The Return Of Oath Of Nissa Means The Return Of Kethis, The Hidden Hand

Oath of Nissa’s return to Pioneer is a boon for Kethis Combo! See how Ross Merriam puts the Hidden Hand to work.

Kethis, the Hidden Hand, illustrated by Yongjae Choi

Let’s just get the rant out of the way now…

I’m, to put it mildly, disappointed with yesterday’s ban announcement as it concerns Pioneer. It’s clear that the format is suffering since events aren’t reliably firing and the community holds a nearly universal negative opinion of it. Something needed to be done both for competitive balance and to create some excitement to entice players to return to a Constructed format that I still hold has the most potential to be great of any that exists right now.

I wrote about what I’d like to see done to reinvigorate Pioneer last week, and while the announcement of an impending Banned List change mere hours after that article went live made me briefly think I had some innate power to affect Wizards of the Coast’s (WotC) internal decision-making, the announcement itself left me wondering what exactly their plans are for such a promising format.

That said, getting back Oath of Nissa, while not flashy, is significant. Green decks dominated the format in its early days, and Oath has plenty of other applications as a cheap cantrip that helps to fix mana and can generate value with blink effects. So if we’ll have hope of dethroning the menace that is Dimir Inverter anytime soon, it’ll come from the space that Oath of Nissa opens up in the metagame.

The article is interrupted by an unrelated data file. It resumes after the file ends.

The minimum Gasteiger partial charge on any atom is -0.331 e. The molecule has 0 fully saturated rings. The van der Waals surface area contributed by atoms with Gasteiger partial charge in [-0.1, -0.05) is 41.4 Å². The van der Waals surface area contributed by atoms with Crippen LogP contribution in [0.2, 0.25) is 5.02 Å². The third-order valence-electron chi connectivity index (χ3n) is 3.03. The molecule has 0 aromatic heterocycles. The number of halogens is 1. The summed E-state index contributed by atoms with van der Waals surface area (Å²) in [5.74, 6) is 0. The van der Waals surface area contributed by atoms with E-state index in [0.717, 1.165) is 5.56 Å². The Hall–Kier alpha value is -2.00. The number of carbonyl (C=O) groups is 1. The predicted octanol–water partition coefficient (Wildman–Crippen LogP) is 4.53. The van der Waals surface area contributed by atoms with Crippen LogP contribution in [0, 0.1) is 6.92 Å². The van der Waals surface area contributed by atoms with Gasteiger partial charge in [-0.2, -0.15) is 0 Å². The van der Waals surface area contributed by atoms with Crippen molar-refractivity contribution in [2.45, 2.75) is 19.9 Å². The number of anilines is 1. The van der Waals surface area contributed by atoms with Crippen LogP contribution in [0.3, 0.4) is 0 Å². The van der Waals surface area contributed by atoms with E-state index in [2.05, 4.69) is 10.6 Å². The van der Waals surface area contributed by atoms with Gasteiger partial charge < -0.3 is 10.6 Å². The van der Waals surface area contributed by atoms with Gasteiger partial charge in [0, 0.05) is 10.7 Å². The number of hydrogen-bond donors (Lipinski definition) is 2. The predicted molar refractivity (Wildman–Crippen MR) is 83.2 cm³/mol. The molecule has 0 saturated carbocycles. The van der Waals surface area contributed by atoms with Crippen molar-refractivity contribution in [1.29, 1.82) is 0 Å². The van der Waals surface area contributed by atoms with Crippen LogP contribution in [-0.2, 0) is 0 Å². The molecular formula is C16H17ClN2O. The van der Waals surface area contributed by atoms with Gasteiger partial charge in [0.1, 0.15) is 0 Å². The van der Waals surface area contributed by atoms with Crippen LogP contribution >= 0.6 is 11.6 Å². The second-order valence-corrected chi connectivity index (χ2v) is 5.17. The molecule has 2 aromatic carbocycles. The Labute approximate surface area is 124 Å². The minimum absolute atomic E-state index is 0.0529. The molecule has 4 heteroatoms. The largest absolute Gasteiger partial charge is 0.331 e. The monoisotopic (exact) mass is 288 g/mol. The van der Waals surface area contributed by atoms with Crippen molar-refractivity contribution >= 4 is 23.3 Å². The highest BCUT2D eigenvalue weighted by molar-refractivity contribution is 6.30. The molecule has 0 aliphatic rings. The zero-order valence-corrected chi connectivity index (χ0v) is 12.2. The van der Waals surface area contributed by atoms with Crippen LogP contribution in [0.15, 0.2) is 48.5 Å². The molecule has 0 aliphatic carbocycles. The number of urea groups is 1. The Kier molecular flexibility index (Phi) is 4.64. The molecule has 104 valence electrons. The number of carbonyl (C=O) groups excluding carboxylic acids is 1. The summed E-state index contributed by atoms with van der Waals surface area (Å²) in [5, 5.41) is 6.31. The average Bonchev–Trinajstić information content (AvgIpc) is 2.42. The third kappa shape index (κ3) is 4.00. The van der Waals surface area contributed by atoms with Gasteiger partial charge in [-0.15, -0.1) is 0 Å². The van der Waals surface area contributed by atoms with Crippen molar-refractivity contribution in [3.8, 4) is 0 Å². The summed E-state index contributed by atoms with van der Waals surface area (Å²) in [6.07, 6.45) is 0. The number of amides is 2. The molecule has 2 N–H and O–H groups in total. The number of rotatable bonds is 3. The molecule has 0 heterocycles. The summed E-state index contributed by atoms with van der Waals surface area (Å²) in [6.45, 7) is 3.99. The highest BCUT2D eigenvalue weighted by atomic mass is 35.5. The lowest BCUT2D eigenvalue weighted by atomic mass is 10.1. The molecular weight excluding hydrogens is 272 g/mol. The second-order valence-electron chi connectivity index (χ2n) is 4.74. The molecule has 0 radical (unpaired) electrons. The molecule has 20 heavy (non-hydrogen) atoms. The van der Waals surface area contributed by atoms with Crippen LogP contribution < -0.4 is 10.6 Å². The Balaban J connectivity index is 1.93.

For many, that will mean going back to a time when Turn 1 Elvish Mystic was one of the scariest openings in the format. Mono-Green Devotion is sure to get a shot in the arm given that Oath serves as a cheap source of devotion that helps find your Nykthos, Shrine to Nyx more consistently. I’m sure Todd Anderson will be attempting to relive his glory days of…eight months ago when he nearly ran the table in a Pioneer PTQ on Magic Online (MTGO), losing the finals to Simic Nexus after an undefeated run in the Swiss.

But I’m looking at something else. Though I am looking back to the same tournament, in fact at the deck Todd vanquished in the semifinals, Kethis Combo:

Evaluating Combo Decks

When I look at combo decks, the three metrics by which I evaluate them are speed, resilience, and consistency. On the first two, Kethis scores very well. Its goldfish kills are around Turn 4, which is faster than Dimir Inverter and Mono-White Devotion and about on par with Lotus Breach, the premier combo deck in the current metagame.

To evaluate resilience, we want to look at a deck’s ability to directly resist disruption and to indirectly resist it by reloading with sources of card advantage. Kethis Combo is able to do both with maindeck Hope of Ghirapur and Teferi, Time Raveler serving the first role as Emry, Lurker of the Loch; Kethis, the Hidden Hand; and Teshar, Ancestor’s Apostle serve the second.

Graveyard hate can be problematic because your card advantage and combo both utilize that resource, which is why Evan used Oko, Thief of Crowns to good effect. It gave the deck an aggro gameplan that allowed it to ignore players who overloaded on hate. Oko may be gone, but this deck is still plenty resilient because of its natural card advantage and because its combo pieces are mostly creatures, so you have a built-in beatdown plan against slower decks.

The last metric, consistency, is where Kethis has faltered. The engine requires many pieces and a well-stocked graveyard, so finding those pieces quickly is important. Moreover, the deck has a very stretched manabase, playing four colors in a format without fetchlands. Oath of Nissa helps on both fronts as a cheap cantrip, and it explicitly makes your planeswalkers trivial to cast. The fact that it’s legendary itself means you’re not diluting the deck to play it like you would with something like Adventurous Impulse.